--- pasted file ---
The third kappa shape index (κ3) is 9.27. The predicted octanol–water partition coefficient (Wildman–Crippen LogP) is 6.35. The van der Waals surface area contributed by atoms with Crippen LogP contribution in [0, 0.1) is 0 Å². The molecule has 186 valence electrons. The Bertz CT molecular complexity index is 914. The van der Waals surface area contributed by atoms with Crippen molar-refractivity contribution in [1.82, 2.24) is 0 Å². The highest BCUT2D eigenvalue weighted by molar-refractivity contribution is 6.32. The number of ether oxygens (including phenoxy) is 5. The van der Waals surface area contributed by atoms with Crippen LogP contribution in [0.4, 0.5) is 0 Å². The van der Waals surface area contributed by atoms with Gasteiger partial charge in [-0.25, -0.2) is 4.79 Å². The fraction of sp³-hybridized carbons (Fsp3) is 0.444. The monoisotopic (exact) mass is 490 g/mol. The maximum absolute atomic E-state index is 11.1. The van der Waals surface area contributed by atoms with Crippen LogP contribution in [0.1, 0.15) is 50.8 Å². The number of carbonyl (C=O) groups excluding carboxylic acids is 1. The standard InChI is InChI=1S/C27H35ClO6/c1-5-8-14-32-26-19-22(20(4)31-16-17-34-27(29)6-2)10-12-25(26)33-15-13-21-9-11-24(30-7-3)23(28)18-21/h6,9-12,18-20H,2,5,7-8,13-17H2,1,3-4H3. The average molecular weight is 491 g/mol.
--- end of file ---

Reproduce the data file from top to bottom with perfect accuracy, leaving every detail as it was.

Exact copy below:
The third kappa shape index (κ3) is 9.27. The predicted octanol–water partition coefficient (Wildman–Crippen LogP) is 6.35. The van der Waals surface area contributed by atoms with Crippen LogP contribution in [0, 0.1) is 0 Å². The molecule has 186 valence electrons. The Bertz CT molecular complexity index is 914. The van der Waals surface area contributed by atoms with Crippen molar-refractivity contribution in [1.82, 2.24) is 0 Å². The highest BCUT2D eigenvalue weighted by molar-refractivity contribution is 6.32. The number of ether oxygens (including phenoxy) is 5. The van der Waals surface area contributed by atoms with Crippen LogP contribution in [0.4, 0.5) is 0 Å². The van der Waals surface area contributed by atoms with Gasteiger partial charge in [-0.25, -0.2) is 4.79 Å². The fraction of sp³-hybridized carbons (Fsp3) is 0.444. The monoisotopic (exact) mass is 490 g/mol. The maximum absolute atomic E-state index is 11.1. The van der Waals surface area contributed by atoms with Crippen LogP contribution in [0.1, 0.15) is 50.8 Å². The number of carbonyl (C=O) groups excluding carboxylic acids is 1. The standard InChI is InChI=1S/C27H35ClO6/c1-5-8-14-32-26-19-22(20(4)31-16-17-34-27(29)6-2)10-12-25(26)33-15-13-21-9-11-24(30-7-3)23(28)18-21/h6,9-12,18-20H,2,5,7-8,13-17H2,1,3-4H3. The average molecular weight is 491 g/mol.